Unless you’re a big Richard Gere fan, you won’t be seeing “The Double” more than once.

Richard Gere plays an ex-CIA agent who is called back into active duty because a Russian spy/assassin — code name Cassius — is believed to have come out of hiding and is being blamed for the killing of a prominent politician.  Gere doesn’t believe it, but his ex-boss coerces him to join a young, FBI agent (played by Topher Grace) to seek out the truth and apprehend Cassius if Cassius is really alive.

Stereotypical of this type of movie, the partnership between Gere and Grace — sounds like the title of a sit-com — is uneasy, but as the movie goes on they develop a friendship and respect for each other.  Gasp!  I didn’t see that one coming.   So, as the two men look for clues as to where Cassius is and if Cassius is alive, Gere becomes more reluctant to open up this can of worms.  What could he be hiding?  Perhaps a better draft of this script.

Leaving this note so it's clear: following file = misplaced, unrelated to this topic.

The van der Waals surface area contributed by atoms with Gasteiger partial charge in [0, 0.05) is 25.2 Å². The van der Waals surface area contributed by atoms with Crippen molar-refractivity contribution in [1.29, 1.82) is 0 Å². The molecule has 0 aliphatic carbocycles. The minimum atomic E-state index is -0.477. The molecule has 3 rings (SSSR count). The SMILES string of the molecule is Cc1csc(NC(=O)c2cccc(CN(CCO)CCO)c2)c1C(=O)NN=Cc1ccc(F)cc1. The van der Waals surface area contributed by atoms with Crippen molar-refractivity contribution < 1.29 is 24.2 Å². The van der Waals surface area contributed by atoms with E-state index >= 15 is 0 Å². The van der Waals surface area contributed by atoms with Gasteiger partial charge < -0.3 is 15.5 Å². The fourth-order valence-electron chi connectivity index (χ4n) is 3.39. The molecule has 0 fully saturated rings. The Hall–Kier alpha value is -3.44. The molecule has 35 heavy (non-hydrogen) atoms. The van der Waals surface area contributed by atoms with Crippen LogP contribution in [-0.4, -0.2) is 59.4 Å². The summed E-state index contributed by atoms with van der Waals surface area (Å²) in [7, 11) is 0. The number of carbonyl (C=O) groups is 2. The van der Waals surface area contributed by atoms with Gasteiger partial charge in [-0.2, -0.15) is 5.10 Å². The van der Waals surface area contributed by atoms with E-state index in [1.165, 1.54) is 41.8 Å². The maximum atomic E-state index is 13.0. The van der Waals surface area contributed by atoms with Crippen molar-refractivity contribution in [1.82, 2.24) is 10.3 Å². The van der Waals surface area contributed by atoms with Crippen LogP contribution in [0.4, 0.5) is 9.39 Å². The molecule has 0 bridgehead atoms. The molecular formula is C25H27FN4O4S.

My most memorable, movie moment of “The Double” is the scene when Gere is having a chat with his ex-boss while they are getting coffee from one of those food trucks parked on a sidewalk.   Gere makes a comment about how spooks shouldn’t follow the same routines, referring to his ex-boss getting coffee from the same place.  And then we see that the person who serving Gere and his ex-boss is a black dude!  Yes, Gere was referring to spies when he uses the term spooks.  Still, I don’t think it’s wise to say the word spook when a black person is present.

It also wasn’t wise to pair Gere with Grace.  The two had no chemistry together.  Adding to the blandness of many of the scenes is Gere looking tired and uninterested, like he had something better to do than be in this movie.  Yes, he plays a character who is retired and old and has no interest in looking for Cassius; but damn, he was just boring.

“The Double” is a competent spy flick, not much more.  If this movie was a food, I would say it was a low sodium, low fat soup.  Filling, but not satisfying.

M

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